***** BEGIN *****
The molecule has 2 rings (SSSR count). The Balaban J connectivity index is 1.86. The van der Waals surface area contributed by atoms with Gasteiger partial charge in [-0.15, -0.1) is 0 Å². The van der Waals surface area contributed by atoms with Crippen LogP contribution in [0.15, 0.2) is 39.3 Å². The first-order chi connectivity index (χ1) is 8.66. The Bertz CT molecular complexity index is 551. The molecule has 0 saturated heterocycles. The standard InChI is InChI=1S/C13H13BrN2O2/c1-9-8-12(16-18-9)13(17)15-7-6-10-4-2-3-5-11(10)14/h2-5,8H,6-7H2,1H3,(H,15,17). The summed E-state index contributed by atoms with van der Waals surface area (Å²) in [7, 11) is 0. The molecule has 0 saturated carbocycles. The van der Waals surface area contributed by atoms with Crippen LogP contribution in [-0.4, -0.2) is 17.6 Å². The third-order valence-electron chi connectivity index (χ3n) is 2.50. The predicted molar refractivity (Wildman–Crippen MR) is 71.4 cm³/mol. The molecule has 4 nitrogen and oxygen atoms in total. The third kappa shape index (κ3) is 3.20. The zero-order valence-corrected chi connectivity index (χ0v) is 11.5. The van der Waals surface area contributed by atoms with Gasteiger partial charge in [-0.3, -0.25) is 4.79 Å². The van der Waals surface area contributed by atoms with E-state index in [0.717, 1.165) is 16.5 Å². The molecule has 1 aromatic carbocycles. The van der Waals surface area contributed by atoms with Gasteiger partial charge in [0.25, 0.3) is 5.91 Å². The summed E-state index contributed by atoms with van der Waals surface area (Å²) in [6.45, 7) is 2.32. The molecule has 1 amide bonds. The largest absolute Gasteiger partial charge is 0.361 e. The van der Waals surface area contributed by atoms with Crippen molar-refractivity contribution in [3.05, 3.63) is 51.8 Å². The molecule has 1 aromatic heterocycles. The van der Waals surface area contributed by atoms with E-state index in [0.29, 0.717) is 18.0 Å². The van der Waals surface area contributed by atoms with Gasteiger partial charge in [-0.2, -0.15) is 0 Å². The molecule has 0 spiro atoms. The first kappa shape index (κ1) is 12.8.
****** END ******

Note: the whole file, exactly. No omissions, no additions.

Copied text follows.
The molecule has 2 rings (SSSR count). The Balaban J connectivity index is 1.86. The van der Waals surface area contributed by atoms with Gasteiger partial charge in [-0.15, -0.1) is 0 Å². The van der Waals surface area contributed by atoms with Crippen LogP contribution in [0.15, 0.2) is 39.3 Å². The first-order chi connectivity index (χ1) is 8.66. The Bertz CT molecular complexity index is 551. The molecule has 0 saturated heterocycles. The standard InChI is InChI=1S/C13H13BrN2O2/c1-9-8-12(16-18-9)13(17)15-7-6-10-4-2-3-5-11(10)14/h2-5,8H,6-7H2,1H3,(H,15,17). The summed E-state index contributed by atoms with van der Waals surface area (Å²) in [7, 11) is 0. The molecule has 0 saturated carbocycles. The van der Waals surface area contributed by atoms with Crippen LogP contribution in [-0.4, -0.2) is 17.6 Å². The third-order valence-electron chi connectivity index (χ3n) is 2.50. The predicted molar refractivity (Wildman–Crippen MR) is 71.4 cm³/mol. The molecule has 4 nitrogen and oxygen atoms in total. The third kappa shape index (κ3) is 3.20. The zero-order valence-corrected chi connectivity index (χ0v) is 11.5. The van der Waals surface area contributed by atoms with Gasteiger partial charge in [-0.3, -0.25) is 4.79 Å². The van der Waals surface area contributed by atoms with E-state index in [0.717, 1.165) is 16.5 Å². The molecule has 1 aromatic carbocycles. The van der Waals surface area contributed by atoms with Gasteiger partial charge in [0.25, 0.3) is 5.91 Å². The summed E-state index contributed by atoms with van der Waals surface area (Å²) in [6.45, 7) is 2.32. The molecule has 1 amide bonds. The largest absolute Gasteiger partial charge is 0.361 e. The van der Waals surface area contributed by atoms with Crippen molar-refractivity contribution in [3.05, 3.63) is 51.8 Å². The molecule has 1 aromatic heterocycles. The van der Waals surface area contributed by atoms with E-state index in [0.29, 0.717) is 18.0 Å². The van der Waals surface area contributed by atoms with Gasteiger partial charge in [-0.2, -0.15) is 0 Å². The molecule has 0 spiro atoms. The first kappa shape index (κ1) is 12.8.